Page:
The “Busted Open” show on Sirius 94 XM 208 and Sportszone 860 online featured an interview with TNA wrestler James Storm discussing tonight’s Lockdown PPV and why ratings tell a story with Impact Wrestling regarding which talent is featured.

On tonight’s Lockdown main event going against Bobby Roode for the TNA Championship:
“It’s one of those—I don’t wanna say ‘make-or-break’ matches—but it’s definitely the biggest match of my career so far. There’s a lot of pressure. To me, I think a wrestler’s dream is to headline a huge pay-per-view, be in the World Championship match in his hometown, and ultimately win it. And that’s what I have the opportunity to do in front of my friends and family and all the fans that came to see me when I used to wrestle in Tennessee and Georgia and Kentucky. I know a lot of them are going to come out for me. There’s a lot of pressure on me, but I’m going to handle it just like I do anything else. It’s time for me to step up or shut up, so come Lockdown this Sunday, I’m definitely going to be stepping up. Bobby does his job well. He’s arrogant, he’s playing the heel role to a T. And my job as the babyface is to get the crowd behind me, to get them to want me to kick his ass. And both of us do our jobs.”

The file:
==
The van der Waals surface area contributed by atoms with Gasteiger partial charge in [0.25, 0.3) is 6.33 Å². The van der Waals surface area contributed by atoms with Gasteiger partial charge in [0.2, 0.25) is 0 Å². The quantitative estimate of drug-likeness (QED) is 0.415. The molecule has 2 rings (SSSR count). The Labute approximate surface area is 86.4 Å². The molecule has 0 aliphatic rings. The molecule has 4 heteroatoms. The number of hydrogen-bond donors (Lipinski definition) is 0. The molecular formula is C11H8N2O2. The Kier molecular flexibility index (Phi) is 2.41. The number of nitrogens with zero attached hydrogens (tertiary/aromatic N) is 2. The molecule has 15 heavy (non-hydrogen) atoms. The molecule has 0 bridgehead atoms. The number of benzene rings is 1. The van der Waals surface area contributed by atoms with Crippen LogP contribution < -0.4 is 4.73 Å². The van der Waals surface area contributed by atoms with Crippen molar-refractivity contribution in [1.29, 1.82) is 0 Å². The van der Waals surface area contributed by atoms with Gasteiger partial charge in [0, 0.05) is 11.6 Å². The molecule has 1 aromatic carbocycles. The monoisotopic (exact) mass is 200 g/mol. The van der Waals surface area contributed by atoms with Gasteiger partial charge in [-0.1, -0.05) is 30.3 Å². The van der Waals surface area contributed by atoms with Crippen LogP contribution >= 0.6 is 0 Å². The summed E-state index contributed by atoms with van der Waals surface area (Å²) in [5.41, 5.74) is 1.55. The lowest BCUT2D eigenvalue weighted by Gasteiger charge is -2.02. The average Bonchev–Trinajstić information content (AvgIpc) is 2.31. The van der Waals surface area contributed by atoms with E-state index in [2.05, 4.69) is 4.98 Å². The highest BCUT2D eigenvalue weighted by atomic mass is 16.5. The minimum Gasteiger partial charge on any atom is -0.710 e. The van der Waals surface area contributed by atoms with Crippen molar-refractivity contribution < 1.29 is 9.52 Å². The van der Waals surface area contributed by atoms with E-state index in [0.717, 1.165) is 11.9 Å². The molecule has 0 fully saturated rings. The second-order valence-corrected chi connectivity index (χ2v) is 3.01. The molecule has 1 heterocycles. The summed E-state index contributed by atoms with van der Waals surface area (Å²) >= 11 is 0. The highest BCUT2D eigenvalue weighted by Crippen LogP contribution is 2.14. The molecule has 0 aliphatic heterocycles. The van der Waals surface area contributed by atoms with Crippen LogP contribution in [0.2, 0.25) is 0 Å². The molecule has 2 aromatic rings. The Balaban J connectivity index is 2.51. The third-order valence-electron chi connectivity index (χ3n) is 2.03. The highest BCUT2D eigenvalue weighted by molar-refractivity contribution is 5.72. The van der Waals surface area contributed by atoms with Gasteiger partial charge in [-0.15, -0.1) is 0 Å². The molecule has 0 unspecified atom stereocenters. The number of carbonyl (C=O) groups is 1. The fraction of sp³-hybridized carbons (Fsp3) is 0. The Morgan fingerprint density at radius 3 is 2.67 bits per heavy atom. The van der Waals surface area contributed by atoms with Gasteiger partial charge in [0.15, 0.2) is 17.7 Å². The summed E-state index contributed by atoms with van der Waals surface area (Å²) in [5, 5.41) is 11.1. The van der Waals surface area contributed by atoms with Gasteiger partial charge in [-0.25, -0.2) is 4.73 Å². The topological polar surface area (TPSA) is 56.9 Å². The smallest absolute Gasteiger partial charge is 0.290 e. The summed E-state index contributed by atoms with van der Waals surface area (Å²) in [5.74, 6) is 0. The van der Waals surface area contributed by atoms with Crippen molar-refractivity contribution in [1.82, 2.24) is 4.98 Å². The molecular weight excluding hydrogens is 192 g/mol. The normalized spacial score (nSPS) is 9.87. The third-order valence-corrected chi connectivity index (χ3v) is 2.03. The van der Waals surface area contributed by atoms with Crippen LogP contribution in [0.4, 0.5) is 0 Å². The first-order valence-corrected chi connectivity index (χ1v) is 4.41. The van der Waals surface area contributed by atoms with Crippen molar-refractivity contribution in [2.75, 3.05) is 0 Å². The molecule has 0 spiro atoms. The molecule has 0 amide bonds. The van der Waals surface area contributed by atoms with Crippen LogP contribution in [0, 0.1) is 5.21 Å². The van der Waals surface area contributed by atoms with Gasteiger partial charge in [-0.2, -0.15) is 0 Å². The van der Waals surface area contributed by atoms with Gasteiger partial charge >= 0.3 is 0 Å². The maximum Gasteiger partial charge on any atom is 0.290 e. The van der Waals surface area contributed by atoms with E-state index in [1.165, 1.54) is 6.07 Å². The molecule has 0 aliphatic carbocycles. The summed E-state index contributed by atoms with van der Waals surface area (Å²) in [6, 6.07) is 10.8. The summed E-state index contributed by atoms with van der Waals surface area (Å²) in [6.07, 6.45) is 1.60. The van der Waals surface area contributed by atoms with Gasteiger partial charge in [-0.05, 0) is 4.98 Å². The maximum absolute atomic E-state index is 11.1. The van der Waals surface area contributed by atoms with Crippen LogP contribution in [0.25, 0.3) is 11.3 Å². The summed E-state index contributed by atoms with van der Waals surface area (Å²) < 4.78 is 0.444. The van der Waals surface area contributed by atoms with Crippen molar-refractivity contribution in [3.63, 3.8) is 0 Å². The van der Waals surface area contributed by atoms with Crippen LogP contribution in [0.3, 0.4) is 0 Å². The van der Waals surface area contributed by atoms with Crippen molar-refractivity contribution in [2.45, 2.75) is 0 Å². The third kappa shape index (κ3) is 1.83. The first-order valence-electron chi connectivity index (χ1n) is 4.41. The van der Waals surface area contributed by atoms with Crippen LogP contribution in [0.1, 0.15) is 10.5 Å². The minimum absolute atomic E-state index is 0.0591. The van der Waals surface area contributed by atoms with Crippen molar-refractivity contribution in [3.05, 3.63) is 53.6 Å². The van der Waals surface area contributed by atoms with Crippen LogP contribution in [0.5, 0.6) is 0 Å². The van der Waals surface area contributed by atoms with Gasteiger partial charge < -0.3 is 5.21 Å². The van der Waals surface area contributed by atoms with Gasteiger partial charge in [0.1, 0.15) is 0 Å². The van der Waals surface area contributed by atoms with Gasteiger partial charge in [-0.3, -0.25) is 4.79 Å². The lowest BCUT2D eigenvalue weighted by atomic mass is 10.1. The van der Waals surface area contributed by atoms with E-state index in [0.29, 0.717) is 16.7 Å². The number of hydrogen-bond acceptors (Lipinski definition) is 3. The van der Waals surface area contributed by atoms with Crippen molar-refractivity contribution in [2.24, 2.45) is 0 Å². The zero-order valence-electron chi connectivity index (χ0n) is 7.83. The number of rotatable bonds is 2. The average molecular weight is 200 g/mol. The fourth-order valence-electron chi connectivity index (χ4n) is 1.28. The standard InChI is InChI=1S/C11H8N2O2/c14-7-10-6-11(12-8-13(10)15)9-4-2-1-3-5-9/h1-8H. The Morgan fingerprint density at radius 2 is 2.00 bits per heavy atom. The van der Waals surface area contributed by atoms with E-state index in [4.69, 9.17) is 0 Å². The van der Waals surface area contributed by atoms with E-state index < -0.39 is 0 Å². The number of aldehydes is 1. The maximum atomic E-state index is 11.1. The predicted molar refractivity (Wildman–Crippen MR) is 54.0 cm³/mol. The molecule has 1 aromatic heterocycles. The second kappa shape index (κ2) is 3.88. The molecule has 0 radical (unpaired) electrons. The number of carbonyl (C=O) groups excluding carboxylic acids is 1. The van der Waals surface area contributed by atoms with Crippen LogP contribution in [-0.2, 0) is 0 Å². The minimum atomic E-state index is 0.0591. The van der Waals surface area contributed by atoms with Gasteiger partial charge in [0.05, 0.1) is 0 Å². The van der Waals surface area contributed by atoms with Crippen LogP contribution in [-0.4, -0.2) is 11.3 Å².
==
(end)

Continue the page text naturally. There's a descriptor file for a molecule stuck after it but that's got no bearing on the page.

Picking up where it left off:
On ratings telling a story and why wrestling fans aren’t stupid:
“They bring in these other guys and they put them ahead of us just because they think they’ve got the name recognition and all this, but now I guess they’re learning that the fans don’t want to see them. They want to see guys like us who go out there and give it 110 percent who are not there just to collect a paycheck. It’s politics. That’s basically what it all comes down to. It’s good to have guys who still love the sport of wrestling, who are not there just to collect a paycheck, who want to go out and wrestle their next match like it’s their last match. And I think that’s what TNA needs to get to is the guys that are passionate about this, and they’ll start seeing ratings go up. To me, wrestling fans are not stupid. The company and the higher-ups can say what they want to say, but at the end of the day, wrestling fans know that they want to see wrestling. They don’t care about all these older guys going out and talking all this. It’s a wrestling show—let the guys go out and do what you hired them to do and that’s perform.”